BETHLEHEM, June 29, 2015 (WAFA) – The Israeli military court Monday issued actual imprisonment sentences and fines against two Palestinian minors, according to a local activist.
Coordinator of the anti wall and settlement committee, Ahmad Salah, informed WAFA that Mohammed Atwan, 16, was sentenced to eight months in jail and fined 4000 NIS, while Hussain Issa, 17, received a seven-month sentence and a fine of 5000 NIS.
A military court watch progress report issued in April 2015 quoted a UNICEF report published in March 2013 and titled, ‘Children in Israeli Military Detention’, which stated that, “The number of Palestinian children detained in Israeli Prison Service (IPS) facilities has fluctuated between a low of 154 and a high of 236 per month.”
It said that while the annual monthly average has fallen slightly since the publication of the UNICEF Report from 199 children per month (2013) to 188 children per month (2014) – a decrease of 6 per cent over the course of two years – there has been a 12 per cent jump in the last month.
To be noted, Israel is the only state to automatically and systematically prosecute children in military courts that lack basic standards of due process.
The progress report also noted that, “In no other country are children systematically tried by juvenile military courts that, by definition, fall short of providing the necessary guarantees to ensure respect for their rights.”
According to UNICEF’s latest update in February 2015, “Reports of alleged ill-treatment of children during arrest, transfer, interrogation and detention have not significantly decreased in 2013 and 2014.”
Regarding the time period during which a Palestinian child is brought before a judge, UNICEF stated that “Military Order 1711 reduces the time period in which some children accused of “security” offences must be brought before a military judge following arrest,” noting that these new time periods are still twice as long as those applied to Israeli children living in West Bank settlements.
Following Israel’s establishment of a military Juvenile court in 2009 in the West Bank, the UN Committee on the Rights of the Child has expressed concern at this attempt to “incorporate juvenile justice standards within military courts” and recommended that children should never be prosecuted in military.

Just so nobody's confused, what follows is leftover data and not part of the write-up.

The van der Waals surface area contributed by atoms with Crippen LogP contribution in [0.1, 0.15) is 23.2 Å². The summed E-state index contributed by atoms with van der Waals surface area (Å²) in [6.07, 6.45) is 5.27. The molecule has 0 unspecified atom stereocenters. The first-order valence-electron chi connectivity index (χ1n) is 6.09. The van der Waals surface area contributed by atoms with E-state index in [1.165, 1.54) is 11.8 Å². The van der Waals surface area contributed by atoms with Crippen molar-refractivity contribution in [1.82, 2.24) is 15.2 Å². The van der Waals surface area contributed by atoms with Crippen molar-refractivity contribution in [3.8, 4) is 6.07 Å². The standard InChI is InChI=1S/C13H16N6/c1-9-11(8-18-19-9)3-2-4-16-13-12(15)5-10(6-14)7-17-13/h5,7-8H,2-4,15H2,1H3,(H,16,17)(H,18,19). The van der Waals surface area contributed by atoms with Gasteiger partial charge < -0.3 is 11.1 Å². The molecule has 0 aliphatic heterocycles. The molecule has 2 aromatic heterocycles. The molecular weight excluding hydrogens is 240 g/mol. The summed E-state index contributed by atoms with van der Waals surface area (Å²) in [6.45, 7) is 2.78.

The UN Special Rapporteur on the Independence of Judges and Lawyers stated that, “The exercise of jurisdiction by a military court over civilians not performing military tasks is normally inconsistent with the fair, impartial and independent administration of justice. This should even more evidently apply in the case of children.”
The human rights center, B’Tselem, has also concluded that the establishment of a military juvenile court has “failed to bring about meaningful change in the military system’s treatment of minors.”
The progress report also noted that, “As of April 2015 the military authorities have not released data on the number of children detained by the military in 2014.”
In March 2015 and during a visit to minor Palestinian prisoners incarcerated in Israeli jails, Head of the Palestinian Prisoners Society’s legal unit, Jawad Boulos, said that 33 minors are serving actual imprisonment sentences for different periods of time.
He said that children are treated like adults during their detention period, in a blatant violation of relevant children’s rights and laws, reported the International Middle East Media Center.
In a report filed on the last day of 2014, DCI-Palestine says that “2014 brought no respite for Palestinian children, whether entangled in the Israeli military detention system, living in residential areas in the Gaza Strip, or simply on their way to school.”
The organization said that in 2014, “The average number of children held in Israeli military detention stood at 197 per month.”
Around 500 – 700 Palestinian children, some as young as 12, are arrested, detained and prosecuted in the Israeli military detention system each year.
Recent amendments to Israeli military laws concerning children have had little to no impact on their treatment during the critical 24 – 48 hours after an arrest, where most of the ill-treatment occurs at the hands of soldiers, policemen and interrogators, said the International Middle East Media Center.